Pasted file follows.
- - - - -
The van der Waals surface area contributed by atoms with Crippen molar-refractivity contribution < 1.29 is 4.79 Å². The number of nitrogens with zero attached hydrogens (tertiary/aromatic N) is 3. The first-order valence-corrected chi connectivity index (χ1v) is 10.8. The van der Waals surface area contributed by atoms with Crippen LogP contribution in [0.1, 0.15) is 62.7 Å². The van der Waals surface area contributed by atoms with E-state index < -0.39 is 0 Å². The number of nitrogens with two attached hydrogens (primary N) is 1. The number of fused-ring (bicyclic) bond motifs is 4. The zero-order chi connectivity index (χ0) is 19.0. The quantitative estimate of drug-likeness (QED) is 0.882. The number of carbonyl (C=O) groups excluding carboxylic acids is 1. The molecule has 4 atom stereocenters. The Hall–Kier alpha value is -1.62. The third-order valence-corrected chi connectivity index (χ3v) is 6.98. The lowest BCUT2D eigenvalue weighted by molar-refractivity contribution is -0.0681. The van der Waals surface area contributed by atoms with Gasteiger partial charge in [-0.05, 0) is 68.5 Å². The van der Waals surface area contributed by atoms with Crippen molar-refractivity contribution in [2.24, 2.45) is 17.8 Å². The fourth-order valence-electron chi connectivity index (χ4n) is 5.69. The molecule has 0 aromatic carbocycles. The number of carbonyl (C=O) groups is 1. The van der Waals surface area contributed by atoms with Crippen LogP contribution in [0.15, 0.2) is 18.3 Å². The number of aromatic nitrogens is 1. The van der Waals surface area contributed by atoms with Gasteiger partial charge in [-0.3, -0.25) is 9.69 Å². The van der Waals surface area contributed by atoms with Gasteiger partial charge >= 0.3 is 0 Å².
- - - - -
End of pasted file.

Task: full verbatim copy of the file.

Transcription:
The van der Waals surface area contributed by atoms with Crippen molar-refractivity contribution < 1.29 is 4.79 Å². The number of nitrogens with zero attached hydrogens (tertiary/aromatic N) is 3. The first-order valence-corrected chi connectivity index (χ1v) is 10.8. The van der Waals surface area contributed by atoms with Crippen LogP contribution in [0.1, 0.15) is 62.7 Å². The van der Waals surface area contributed by atoms with E-state index < -0.39 is 0 Å². The number of nitrogens with two attached hydrogens (primary N) is 1. The number of fused-ring (bicyclic) bond motifs is 4. The zero-order chi connectivity index (χ0) is 19.0. The quantitative estimate of drug-likeness (QED) is 0.882. The number of carbonyl (C=O) groups excluding carboxylic acids is 1. The molecule has 4 atom stereocenters. The Hall–Kier alpha value is -1.62. The third-order valence-corrected chi connectivity index (χ3v) is 6.98. The lowest BCUT2D eigenvalue weighted by molar-refractivity contribution is -0.0681. The van der Waals surface area contributed by atoms with Gasteiger partial charge in [-0.05, 0) is 68.5 Å². The van der Waals surface area contributed by atoms with Crippen molar-refractivity contribution in [2.24, 2.45) is 17.8 Å². The fourth-order valence-electron chi connectivity index (χ4n) is 5.69. The molecule has 0 aromatic carbocycles. The number of carbonyl (C=O) groups is 1. The van der Waals surface area contributed by atoms with Crippen LogP contribution in [0.15, 0.2) is 18.3 Å². The number of aromatic nitrogens is 1. The van der Waals surface area contributed by atoms with Gasteiger partial charge in [-0.3, -0.25) is 9.69 Å². The van der Waals surface area contributed by atoms with Gasteiger partial charge >= 0.3 is 0 Å².